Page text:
Why does JBoss suck so much? I mean, the documentation is written by foreigners to the English language and lack writing skills period. Now, don't get me wrong, I'm not against anyone writing free documentation. But these people don't even having any authoring ability whatsoever. Some of the sections just don't even make any sense. They talk about templates and don't tell you where to first look for it. The talk about this and that and never follow the principle "tell them what you are going to tell them; tell them; tell them what you told them". There are a bunch of other quirks with the documentation that just make it very low quality.
"That's what the paid documentation is for". So you give out crap documentation to make us buy the documentation for over a hundred dollars? We can buy technical books for $30. Isn't that slightly overpriced? How do I even know the paid documentation isn't written by the same people?
The server itself is also slow, the configuration files are messy and it doesn't even come with the scripts to install it as a service (what gives?) - we have to do this ourselves, not to mention we can't copy and paste the instructions since it's PDF. Even then, they don't work because they are incorrect (poor documentation).
JBoss has some serious issues. I understand it's open source, but the whole "we hold back the documentation" isn't very open at all. In fact, it's a step backwards from open-source.
Good things? Well, it's up to date and it does run out of the box, but that's about it. The speed is so terrible that I can't make much use of it anyway unless I expect 1 person to be visiting my extranet at a time - and no way that is going to happen.
Sorry JBoss, but Resin and Orion look so much better from where I am standing.
I agree with you that documentation should be given free incase you want to call it "real open source and free appserver". Just by giving source doesn't mean than it is ***complete opensource product***. Do they expect us to digout in the code and find out a way how to use all the features? So any developer who really wants to use the JBoss has to spend the $ for documentation. If someone wants to learn all features of an appserver, then they better download the evaluation version of weblogic, websphere or SunONE AppServ. Atleast we can find enough documentation about those products.
Atleast they can publish the documentation as PDFs in non-printable format (like MasteringEJB book).
I hope anyone from JBoss Group will try to address this issue...
Have either of you considered that the "pay documentation" (plus the consulting services) are part of the BUSINESS for JBoss? They don't operate in a vacuum - someone has to pay for the stuff that you CAN get for free.
If you don't like it, don't use it. That's what open source is about - choice. And whining about it here will get you even less...
It's not whining, it's giving an opinion, and quite frankly, I think it is worth saying. I understand that JBoss is a business, but they have set it up so that if you want to do anything with the server, eventually you'll have to pay them something. In otherwords, you are getting locked in. I'm sorry, but I refuse to spend hundreds or thousands of dollars into documentation or training just to find I don't like the server in the first place. If I'm not even given the oppurtunity to maximimize my own potential using my own time and resources, then I want to stay clear of it. Essentially what they are promoting is hand-holding and they need they need to lock you into this so they can make money. That sounds like a pretty unethical business model if you ask me. It's really too bad you can't see it.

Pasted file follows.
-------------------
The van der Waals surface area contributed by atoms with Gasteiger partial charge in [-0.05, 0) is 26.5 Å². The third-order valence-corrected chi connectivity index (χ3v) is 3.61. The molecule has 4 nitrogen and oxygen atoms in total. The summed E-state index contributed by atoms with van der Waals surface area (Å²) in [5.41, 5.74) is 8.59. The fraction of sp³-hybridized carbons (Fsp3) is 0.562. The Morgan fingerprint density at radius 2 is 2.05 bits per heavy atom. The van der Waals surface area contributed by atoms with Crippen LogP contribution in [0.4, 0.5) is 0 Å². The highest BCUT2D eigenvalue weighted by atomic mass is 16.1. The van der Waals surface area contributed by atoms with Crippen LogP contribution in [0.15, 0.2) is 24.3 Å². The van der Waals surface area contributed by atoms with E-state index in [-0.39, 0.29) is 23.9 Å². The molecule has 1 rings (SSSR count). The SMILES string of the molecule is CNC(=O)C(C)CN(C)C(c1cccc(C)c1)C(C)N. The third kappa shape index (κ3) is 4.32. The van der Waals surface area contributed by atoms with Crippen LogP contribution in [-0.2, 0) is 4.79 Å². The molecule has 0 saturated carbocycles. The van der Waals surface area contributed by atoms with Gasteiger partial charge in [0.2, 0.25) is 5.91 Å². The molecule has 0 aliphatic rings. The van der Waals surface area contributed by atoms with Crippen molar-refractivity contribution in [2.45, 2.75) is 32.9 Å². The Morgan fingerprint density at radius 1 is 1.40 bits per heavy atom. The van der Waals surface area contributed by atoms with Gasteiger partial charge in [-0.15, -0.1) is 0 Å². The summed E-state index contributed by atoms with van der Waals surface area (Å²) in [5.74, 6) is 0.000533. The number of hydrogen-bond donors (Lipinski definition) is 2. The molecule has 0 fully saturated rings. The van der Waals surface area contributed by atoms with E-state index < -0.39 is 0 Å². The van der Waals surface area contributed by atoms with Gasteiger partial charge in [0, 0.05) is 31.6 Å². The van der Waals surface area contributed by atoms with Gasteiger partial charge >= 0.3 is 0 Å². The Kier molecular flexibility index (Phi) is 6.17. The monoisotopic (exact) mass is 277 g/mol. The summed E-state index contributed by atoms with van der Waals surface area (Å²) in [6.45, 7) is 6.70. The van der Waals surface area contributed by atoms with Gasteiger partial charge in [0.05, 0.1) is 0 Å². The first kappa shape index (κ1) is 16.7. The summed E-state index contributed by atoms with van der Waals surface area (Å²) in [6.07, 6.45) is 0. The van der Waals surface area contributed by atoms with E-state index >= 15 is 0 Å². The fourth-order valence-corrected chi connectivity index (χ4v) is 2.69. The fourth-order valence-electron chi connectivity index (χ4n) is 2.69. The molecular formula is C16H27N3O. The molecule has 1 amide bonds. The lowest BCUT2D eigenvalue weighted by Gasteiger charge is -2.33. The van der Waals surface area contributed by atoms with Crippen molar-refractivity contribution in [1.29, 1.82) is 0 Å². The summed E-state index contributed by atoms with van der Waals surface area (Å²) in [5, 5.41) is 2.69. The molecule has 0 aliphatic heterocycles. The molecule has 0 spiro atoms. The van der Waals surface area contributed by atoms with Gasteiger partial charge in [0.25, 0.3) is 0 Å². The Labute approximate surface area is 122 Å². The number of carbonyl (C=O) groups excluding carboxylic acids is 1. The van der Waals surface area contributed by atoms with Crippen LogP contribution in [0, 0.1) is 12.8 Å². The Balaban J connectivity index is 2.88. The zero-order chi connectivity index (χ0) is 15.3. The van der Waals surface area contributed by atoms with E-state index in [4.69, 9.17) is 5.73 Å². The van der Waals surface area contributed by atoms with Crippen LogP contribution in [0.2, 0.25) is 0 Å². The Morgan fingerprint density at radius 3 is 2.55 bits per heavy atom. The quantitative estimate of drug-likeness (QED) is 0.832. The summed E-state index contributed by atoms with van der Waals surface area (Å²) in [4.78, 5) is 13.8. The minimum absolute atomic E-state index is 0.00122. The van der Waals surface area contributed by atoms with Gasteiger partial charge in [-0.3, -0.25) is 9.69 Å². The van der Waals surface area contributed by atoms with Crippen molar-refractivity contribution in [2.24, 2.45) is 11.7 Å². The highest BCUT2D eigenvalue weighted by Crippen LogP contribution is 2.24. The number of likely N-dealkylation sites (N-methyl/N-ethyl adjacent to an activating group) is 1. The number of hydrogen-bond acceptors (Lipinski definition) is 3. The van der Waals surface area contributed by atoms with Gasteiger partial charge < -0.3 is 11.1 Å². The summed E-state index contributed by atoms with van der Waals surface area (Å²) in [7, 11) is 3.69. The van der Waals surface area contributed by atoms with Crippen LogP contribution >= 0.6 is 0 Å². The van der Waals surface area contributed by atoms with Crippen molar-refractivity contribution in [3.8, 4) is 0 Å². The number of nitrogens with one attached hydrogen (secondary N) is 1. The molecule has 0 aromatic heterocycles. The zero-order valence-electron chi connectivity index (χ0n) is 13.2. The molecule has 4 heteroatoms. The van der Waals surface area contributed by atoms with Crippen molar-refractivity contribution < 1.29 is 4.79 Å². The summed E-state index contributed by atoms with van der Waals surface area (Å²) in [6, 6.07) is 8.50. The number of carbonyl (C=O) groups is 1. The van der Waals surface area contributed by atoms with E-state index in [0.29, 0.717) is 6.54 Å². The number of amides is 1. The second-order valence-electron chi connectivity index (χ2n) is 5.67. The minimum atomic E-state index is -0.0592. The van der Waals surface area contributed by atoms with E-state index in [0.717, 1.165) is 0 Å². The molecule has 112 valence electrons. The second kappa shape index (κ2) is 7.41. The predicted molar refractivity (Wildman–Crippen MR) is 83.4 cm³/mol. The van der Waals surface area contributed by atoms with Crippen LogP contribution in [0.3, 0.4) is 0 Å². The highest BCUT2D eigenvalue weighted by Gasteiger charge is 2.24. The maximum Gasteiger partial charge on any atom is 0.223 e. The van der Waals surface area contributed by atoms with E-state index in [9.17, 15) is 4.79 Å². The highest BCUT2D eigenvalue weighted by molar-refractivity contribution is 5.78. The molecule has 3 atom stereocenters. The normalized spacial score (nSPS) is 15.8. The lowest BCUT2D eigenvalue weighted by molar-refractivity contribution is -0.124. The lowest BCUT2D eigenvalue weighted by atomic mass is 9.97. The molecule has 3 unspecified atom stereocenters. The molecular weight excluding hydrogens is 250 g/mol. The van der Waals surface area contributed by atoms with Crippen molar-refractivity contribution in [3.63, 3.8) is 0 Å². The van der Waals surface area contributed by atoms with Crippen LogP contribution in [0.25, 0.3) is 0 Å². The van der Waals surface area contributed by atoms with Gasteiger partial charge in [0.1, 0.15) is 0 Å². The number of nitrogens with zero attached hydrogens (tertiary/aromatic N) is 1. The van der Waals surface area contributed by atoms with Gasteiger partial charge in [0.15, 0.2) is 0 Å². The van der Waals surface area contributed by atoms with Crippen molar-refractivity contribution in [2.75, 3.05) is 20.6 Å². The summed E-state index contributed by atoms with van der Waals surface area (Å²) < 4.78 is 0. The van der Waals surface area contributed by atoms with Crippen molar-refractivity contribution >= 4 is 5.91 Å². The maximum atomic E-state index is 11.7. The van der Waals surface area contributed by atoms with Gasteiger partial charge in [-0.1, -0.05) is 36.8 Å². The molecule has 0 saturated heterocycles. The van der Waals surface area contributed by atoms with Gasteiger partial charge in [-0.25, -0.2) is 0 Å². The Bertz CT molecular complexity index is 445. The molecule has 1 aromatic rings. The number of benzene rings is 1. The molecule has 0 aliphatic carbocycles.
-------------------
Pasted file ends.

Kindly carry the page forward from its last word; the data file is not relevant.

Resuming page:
Oh - and this is different from paying $x0,000 USD per CPU for a different commercial-grade server?
As for using it, I'm using it quite well enough without paying for the documentation. It's not that hard to figure out, the "Getting Started Guide" (despite it's flaws) has enough in it to get you going. For the rest, well - there's plenty of examples, the services are easy to figure out (even if you really don't "know" JMX)... and there's always the source code.
If you don't want/like it, don't use it. And there's absolutely nothing "unethical" about their business practices. They're quite up front about it - which is more than I can say about other software companies. Vendor lock-in is not a new model.
Perhaps taking off the rose-colored glasses would be in order? Not a cheap-shot, but your position is extremely puzzling to me...
And that's the quite the point, Orion and Resin cost me nothing as well for non-commercial use. So in otherwards, I actually pay less and get more. Although in the commercial market, JBoss has some pluses, in the non-commercial market, it just doesn't compete very well. You'll also notice that this little observation kind of cancels out anything both of you said as well. I'm a non-for-profit group myself and JBoss's model doesn't work for me.
I think you definitely should not use JBoss. Thanks for sharing.
I don't know what the big deal is. It's nothing new, Log4j does the same thing (basic docs for free, complete docs available if you buy the book). If that's "offensive" to you then as another poster said, don't use it.
It's just another factor to (calmly) take into account when evaluating a product. If you'd rather pay $10000 for a WL license with complete docs, vs let's say a couple hundred $ for JBoss with complete docs, ok then, have at it.
I don't think this rises to the level of a ng rant though. I don't know where you got the idea that OSS=All free all the time. In fact there are plenty of for-profit models around OSS, like RedHat, Log4J, and JBoss. If that offends you then I guess that's just one less person using RH Linux, Log4J, and JBoss.
P.S. I'll go ahead an retitle